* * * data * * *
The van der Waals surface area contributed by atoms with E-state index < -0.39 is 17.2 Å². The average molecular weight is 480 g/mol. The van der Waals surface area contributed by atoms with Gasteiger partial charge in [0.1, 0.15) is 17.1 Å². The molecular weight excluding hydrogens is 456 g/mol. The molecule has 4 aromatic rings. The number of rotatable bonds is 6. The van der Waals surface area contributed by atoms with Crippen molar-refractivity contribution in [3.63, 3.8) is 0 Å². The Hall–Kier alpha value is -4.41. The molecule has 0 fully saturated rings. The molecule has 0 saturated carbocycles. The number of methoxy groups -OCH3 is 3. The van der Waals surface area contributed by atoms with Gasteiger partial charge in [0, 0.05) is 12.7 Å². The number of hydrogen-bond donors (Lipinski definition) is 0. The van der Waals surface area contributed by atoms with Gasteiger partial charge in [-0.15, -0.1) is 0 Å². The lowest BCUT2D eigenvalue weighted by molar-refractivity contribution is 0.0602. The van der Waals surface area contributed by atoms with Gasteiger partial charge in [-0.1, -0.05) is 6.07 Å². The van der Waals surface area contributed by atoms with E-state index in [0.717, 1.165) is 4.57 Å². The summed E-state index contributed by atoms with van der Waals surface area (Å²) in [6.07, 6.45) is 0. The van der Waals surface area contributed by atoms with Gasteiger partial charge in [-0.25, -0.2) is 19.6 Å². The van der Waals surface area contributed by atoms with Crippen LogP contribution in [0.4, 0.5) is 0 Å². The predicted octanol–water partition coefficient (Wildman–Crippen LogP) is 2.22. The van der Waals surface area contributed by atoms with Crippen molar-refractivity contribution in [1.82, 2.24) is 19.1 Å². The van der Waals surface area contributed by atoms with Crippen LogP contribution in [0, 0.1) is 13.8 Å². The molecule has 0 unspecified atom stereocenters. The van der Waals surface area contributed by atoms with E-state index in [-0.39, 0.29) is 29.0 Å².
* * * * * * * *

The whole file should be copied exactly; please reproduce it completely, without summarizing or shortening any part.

The van der Waals surface area contributed by atoms with E-state index < -0.39 is 17.2 Å². The average molecular weight is 480 g/mol. The van der Waals surface area contributed by atoms with Gasteiger partial charge in [0.1, 0.15) is 17.1 Å². The molecular weight excluding hydrogens is 456 g/mol. The molecule has 4 aromatic rings. The number of rotatable bonds is 6. The van der Waals surface area contributed by atoms with Crippen molar-refractivity contribution in [3.63, 3.8) is 0 Å². The Hall–Kier alpha value is -4.41. The molecule has 0 fully saturated rings. The molecule has 0 saturated carbocycles. The number of methoxy groups -OCH3 is 3. The van der Waals surface area contributed by atoms with Gasteiger partial charge in [0, 0.05) is 12.7 Å². The number of hydrogen-bond donors (Lipinski definition) is 0. The van der Waals surface area contributed by atoms with Gasteiger partial charge in [-0.15, -0.1) is 0 Å². The lowest BCUT2D eigenvalue weighted by molar-refractivity contribution is 0.0602. The van der Waals surface area contributed by atoms with Gasteiger partial charge in [-0.1, -0.05) is 6.07 Å². The van der Waals surface area contributed by atoms with E-state index in [0.717, 1.165) is 4.57 Å². The summed E-state index contributed by atoms with van der Waals surface area (Å²) in [6.07, 6.45) is 0. The van der Waals surface area contributed by atoms with Gasteiger partial charge in [-0.25, -0.2) is 19.6 Å². The van der Waals surface area contributed by atoms with Crippen LogP contribution in [0.4, 0.5) is 0 Å². The predicted octanol–water partition coefficient (Wildman–Crippen LogP) is 2.22. The van der Waals surface area contributed by atoms with Crippen molar-refractivity contribution in [1.82, 2.24) is 19.1 Å². The van der Waals surface area contributed by atoms with Crippen LogP contribution in [0, 0.1) is 13.8 Å². The molecule has 0 unspecified atom stereocenters. The van der Waals surface area contributed by atoms with E-state index in [-0.39, 0.29) is 29.0 Å².